Australia's National Drug Strategy beyond 2009: consultation paper
At the Council of Australian Governments meeting in November 2008, Commonwealth and State and Territory governments made a renewed commitment to closing the gap in outcomes between Indigenous and non-Indigenous Australians by addressing Indigenous disadvantage in the areas of life expectancy, health, education and employment. Substance misuse issues play a significant role in disparities in life expectancy and health.
Smoking is the number one cause of chronic disease among Indigenous Australians. In 2003, smoking was responsible for one-fifth of the deaths and accounted for 12 per cent of the total burden of disease among Indigenous Australians. About half of Indigenous Australians smoke daily, twice the daily smoking prevalence of the non-Indigenous population. Under the COAG Closing the Gap Health National Partnership, Australian Governments are investing over $1.6 billion over four years to address chronic disease, including significant investments to tackle smoking.
Alcohol and illicit drug use continues to be an issue in Indigenous communities. Community based approaches to address these issues have been shown to be effective. In addition, the roll-out of Opal fuel has had some success in reducing the harms from petrol sniffing in communities.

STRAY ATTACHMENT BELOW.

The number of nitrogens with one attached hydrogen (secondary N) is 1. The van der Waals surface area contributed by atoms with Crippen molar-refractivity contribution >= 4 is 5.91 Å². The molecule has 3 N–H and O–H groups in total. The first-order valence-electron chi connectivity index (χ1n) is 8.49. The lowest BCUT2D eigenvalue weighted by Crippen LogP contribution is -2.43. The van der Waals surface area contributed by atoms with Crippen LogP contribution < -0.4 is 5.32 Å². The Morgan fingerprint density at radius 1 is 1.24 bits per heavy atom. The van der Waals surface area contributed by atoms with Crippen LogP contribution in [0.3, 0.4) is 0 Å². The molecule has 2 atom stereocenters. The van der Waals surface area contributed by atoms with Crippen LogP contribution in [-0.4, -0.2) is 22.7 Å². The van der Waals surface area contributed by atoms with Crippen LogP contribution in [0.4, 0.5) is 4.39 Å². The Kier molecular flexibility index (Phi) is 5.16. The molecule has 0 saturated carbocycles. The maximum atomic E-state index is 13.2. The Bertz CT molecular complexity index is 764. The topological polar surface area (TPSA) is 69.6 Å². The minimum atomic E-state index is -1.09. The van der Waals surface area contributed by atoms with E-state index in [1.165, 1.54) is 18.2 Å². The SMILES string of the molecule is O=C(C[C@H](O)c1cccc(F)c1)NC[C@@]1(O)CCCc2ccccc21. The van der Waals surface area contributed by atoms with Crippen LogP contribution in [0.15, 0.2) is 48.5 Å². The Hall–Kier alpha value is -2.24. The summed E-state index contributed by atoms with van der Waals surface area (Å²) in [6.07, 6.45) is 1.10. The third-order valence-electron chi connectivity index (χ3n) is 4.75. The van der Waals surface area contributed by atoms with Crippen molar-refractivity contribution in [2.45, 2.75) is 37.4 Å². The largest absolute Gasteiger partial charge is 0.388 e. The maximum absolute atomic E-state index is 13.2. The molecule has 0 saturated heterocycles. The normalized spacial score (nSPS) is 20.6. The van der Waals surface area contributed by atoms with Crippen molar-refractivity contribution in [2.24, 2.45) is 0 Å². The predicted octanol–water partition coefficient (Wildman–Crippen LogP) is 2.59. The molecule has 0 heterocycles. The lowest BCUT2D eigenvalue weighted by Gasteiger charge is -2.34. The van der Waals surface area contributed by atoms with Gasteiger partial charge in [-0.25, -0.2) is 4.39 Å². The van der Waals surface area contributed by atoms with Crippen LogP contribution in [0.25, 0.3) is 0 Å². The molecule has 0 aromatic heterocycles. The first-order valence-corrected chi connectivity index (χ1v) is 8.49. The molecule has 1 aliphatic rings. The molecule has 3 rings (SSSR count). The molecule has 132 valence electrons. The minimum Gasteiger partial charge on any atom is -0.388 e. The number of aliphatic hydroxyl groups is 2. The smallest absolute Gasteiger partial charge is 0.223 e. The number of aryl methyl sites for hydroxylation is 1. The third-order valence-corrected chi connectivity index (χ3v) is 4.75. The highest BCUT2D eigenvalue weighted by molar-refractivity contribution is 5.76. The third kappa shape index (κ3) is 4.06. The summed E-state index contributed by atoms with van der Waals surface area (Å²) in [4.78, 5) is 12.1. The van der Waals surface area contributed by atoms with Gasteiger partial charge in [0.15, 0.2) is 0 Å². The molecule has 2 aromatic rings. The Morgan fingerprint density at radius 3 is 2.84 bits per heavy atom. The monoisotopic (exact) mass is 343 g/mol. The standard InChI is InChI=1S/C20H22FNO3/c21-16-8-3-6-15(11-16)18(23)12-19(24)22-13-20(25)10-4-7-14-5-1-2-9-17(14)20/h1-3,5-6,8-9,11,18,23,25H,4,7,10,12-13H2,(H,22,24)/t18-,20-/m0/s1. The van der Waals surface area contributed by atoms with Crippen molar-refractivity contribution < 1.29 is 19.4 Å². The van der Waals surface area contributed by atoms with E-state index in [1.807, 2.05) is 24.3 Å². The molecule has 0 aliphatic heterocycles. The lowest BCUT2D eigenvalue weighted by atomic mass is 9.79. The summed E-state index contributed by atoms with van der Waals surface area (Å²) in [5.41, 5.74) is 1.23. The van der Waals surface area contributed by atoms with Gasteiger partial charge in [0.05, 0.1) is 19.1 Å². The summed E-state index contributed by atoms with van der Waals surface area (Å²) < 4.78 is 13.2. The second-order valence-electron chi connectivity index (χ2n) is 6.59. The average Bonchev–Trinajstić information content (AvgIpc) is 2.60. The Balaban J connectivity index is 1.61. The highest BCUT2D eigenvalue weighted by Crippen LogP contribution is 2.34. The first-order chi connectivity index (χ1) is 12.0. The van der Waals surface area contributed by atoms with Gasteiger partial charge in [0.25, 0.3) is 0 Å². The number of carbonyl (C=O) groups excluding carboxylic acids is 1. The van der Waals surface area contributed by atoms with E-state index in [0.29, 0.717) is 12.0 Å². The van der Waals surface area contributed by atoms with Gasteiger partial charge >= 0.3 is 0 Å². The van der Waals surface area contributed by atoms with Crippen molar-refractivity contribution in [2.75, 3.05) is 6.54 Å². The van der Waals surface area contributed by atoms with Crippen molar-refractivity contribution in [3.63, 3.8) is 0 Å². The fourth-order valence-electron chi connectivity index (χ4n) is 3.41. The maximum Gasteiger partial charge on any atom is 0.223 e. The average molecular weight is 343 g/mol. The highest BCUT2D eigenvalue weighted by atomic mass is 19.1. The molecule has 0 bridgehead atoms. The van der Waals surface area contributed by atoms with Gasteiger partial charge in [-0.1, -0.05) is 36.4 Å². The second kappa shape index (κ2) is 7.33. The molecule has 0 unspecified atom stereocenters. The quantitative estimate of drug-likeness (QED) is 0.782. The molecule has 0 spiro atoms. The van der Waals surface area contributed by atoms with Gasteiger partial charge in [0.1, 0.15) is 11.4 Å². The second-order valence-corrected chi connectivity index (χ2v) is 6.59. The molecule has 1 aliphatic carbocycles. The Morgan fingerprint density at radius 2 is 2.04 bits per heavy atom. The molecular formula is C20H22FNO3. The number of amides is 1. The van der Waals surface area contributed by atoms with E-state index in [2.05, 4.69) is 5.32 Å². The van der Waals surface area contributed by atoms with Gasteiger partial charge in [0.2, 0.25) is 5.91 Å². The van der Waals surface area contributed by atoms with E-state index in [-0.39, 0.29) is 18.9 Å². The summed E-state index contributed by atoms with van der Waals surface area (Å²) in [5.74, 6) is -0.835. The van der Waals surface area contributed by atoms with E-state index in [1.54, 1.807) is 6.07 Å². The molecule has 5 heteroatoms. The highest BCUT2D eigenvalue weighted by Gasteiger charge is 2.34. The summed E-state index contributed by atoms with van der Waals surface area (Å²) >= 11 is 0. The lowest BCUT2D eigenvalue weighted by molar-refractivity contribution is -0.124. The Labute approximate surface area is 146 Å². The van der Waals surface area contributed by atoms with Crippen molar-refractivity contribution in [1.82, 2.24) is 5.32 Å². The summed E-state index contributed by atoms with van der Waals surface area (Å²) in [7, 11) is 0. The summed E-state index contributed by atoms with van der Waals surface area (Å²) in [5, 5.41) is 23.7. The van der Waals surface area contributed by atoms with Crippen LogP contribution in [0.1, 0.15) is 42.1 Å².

Over the last six years the National Drug Strategy Aboriginal and Torres Strait Islanders Complementary Action Plan (the CAP) has provided the framework for addressing drug and alcohol issues that are specifically relevant to Aboriginal and Torres Strait Islander peoples.
Where should efforts be focused in reducing substance use and associated harms in Indigenous communities?
How could Aboriginal and Torres Strait Islander peoples needs be better addressed through the main National Drug Strategy Framework?
In that context, would a separate National Drug Strategy Aboriginal and Torres Strait Islander Complementary Action Plan continue to have value?